On the night of the 23rd October, a YEPP Mission sailed from Malta to Lampedusa. Led by Kevin Plumpton, president of MZPN (Malta) along with the president and vice president of YEPP, Konstantinos Kyranakis (Greece) and Riccardo Pozzi (Italy), the mission arrived on the island where the recent human tragedy took place.
YEPP delegates spoke with locals and immigrants and visited the detention centre where asylum seekers and their children are held. The delegation met with authorities and spoke to media on the day an important EU Summit convenes to discuss the problem of illegal immigration.
The Deputy Mayor of Lampedusa said: “This tragedy has brought a lot of sadness but these people did not die for nothing. Now that all lights are on our small island, it is time for Europe to face the problem as a European one and show that we can function as a Union. We ask of YEPP, as young representatives, to push your policy makers to understand the roots and causes of the problem and act decisively”.
The President of YEPP, Konstantinos Kyranakis stated: 
“We came here to this island with a real sense of respect and admiration to the Lampedusian people who, despite being in the center of the problem, have offered great hospitality to the refugees who need their help. Europeans should know about this great example of human spirit that is happening here every day. We chose to be here on the same day as the EU Council is discussing the issue of immigration, external borders and asylum seekers in order to call for:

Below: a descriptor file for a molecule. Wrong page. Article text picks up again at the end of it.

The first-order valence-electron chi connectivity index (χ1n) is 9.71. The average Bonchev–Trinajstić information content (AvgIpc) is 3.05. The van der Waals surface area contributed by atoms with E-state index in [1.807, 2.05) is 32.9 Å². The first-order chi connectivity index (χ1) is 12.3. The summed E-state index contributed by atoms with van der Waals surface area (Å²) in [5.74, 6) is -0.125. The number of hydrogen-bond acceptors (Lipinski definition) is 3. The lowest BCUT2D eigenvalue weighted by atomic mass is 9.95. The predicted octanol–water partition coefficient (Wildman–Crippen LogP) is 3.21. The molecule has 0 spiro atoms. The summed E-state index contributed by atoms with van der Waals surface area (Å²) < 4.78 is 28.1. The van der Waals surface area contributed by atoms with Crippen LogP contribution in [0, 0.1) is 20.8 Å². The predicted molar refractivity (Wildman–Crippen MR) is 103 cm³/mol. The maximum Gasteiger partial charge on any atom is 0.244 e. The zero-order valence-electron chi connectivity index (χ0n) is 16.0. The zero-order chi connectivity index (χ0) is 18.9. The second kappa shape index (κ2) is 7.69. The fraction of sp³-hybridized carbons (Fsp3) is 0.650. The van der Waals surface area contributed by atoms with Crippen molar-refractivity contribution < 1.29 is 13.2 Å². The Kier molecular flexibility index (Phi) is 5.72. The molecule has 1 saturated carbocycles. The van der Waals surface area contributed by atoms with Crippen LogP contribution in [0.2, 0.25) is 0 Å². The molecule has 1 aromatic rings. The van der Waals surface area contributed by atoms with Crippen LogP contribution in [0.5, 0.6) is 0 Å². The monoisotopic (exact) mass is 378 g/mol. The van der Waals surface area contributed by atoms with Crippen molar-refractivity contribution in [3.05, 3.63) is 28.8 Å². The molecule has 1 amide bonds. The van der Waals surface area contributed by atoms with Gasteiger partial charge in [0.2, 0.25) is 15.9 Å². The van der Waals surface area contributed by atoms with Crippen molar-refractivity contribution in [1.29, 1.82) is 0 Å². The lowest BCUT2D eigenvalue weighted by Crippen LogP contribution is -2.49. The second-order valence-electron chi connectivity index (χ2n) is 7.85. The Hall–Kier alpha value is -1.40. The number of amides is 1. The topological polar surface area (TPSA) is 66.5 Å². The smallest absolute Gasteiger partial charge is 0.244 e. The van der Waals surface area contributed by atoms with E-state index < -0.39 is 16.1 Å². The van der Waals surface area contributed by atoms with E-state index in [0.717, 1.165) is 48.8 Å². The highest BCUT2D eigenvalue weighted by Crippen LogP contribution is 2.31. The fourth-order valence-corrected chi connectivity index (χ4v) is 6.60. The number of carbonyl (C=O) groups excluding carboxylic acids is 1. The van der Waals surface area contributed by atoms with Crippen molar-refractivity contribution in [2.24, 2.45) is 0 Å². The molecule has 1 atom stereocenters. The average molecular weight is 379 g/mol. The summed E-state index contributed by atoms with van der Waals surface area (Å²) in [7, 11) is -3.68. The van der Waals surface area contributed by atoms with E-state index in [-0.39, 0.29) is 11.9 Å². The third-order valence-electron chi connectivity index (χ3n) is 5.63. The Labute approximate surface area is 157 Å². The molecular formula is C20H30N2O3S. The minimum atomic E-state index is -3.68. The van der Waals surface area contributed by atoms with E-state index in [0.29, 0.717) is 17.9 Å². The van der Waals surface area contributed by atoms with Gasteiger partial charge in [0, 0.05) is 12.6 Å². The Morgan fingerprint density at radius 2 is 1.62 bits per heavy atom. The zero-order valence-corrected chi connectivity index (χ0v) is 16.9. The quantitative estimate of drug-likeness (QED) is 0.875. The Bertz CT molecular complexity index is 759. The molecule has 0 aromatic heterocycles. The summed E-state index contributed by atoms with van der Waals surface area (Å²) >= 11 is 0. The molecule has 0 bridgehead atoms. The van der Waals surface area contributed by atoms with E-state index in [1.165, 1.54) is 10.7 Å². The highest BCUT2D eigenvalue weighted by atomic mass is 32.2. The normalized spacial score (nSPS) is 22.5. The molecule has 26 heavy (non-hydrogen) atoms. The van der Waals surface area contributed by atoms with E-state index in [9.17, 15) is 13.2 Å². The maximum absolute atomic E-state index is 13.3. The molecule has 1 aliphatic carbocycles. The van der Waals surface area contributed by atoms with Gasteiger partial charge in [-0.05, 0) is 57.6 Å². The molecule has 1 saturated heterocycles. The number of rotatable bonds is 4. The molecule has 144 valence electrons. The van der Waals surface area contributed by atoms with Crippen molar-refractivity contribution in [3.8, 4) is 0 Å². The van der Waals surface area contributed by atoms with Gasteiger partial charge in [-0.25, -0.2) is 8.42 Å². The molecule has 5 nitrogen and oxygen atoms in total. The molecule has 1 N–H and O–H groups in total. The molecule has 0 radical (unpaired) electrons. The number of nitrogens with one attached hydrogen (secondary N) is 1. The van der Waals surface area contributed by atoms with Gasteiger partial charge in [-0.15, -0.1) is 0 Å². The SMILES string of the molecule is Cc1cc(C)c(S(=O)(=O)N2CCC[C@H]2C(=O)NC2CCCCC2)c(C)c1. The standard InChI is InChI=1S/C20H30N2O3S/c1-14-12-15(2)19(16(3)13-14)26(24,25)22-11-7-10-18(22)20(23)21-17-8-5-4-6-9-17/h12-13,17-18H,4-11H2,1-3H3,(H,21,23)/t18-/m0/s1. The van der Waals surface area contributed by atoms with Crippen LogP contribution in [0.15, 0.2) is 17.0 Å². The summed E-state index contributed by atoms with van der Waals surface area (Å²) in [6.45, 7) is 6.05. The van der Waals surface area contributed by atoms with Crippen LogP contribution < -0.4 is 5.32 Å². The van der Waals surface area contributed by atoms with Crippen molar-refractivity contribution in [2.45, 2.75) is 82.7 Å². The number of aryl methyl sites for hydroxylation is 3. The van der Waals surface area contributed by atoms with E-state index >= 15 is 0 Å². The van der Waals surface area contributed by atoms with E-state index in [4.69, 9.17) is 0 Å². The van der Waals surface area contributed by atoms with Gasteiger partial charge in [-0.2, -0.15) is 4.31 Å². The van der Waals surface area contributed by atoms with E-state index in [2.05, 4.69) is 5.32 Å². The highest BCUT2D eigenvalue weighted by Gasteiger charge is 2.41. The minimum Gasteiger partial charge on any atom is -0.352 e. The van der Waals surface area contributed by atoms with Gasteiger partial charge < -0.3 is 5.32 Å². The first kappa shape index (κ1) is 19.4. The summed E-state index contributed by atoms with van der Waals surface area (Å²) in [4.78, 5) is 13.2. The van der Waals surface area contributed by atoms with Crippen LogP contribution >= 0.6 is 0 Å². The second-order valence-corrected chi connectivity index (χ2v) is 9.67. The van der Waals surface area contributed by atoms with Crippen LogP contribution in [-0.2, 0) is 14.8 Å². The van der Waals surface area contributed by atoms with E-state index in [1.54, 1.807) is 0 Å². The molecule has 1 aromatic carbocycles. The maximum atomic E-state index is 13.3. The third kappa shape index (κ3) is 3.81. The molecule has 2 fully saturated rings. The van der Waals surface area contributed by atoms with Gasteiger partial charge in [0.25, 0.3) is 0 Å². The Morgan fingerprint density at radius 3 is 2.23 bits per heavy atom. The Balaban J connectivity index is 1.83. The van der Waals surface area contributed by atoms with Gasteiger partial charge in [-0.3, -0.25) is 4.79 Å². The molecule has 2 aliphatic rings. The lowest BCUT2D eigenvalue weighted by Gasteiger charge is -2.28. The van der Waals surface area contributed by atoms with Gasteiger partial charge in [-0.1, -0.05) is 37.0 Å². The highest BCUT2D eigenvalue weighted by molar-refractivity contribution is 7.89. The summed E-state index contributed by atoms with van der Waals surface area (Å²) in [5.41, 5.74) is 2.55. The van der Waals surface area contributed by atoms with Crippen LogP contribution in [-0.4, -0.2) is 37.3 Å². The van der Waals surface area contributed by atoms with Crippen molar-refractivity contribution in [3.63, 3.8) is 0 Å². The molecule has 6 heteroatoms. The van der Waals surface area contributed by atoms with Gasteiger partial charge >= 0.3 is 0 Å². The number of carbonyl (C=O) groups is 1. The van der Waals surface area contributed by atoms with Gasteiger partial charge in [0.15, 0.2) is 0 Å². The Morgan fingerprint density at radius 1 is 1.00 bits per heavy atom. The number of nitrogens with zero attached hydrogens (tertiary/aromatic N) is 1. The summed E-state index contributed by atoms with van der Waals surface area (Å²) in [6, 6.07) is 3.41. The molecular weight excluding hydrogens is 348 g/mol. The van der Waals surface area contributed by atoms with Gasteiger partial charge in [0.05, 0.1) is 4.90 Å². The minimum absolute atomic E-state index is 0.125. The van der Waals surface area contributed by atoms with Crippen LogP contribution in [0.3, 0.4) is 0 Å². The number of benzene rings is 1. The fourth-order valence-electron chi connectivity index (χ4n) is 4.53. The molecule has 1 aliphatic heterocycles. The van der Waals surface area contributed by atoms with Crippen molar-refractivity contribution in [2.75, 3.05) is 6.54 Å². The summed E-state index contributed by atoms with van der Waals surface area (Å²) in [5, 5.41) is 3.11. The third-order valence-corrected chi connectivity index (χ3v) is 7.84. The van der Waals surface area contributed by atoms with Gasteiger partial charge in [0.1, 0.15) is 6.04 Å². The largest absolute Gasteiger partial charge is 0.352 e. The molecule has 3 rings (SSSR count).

On one hand, the EU Agency FRONTEX should implement its role and act as a real European coast guard with a focus on the routes in the Mediterranean Sea. No human trafficker should have the illusion that it is possible to enter into European territory illegally. The operational department of FRONTEX should get more training and equipment, while controls should be more frequent. There is no other way to avoid another tragedy than to stop human traffickers attempting to cross the borders. Stricter sanctions should be imposed to human traffickers on a national but also on a European level.
On the other hand, the EU embassies in the countries at war, or other extraordinary situations, should facilitate for those refugees who have real reason and need to apply for asylum within the European Union. The EU, after reforming the unfair and problematic clauses of the Dublin II regulations, should create a balanced system of fair distribution for the asylum applicants. This system should be based on population and infrastructural capabilities of each member state. Immigration centers like the one in Lampedusa should operate under EU law and funding.
The problem of irregular immigration is a European one and this is why YEPP is asking for a European solution. We will act with responsibility for the EU citizens and with solidarity to the human beings who wish to come to Europe seeking for hope.”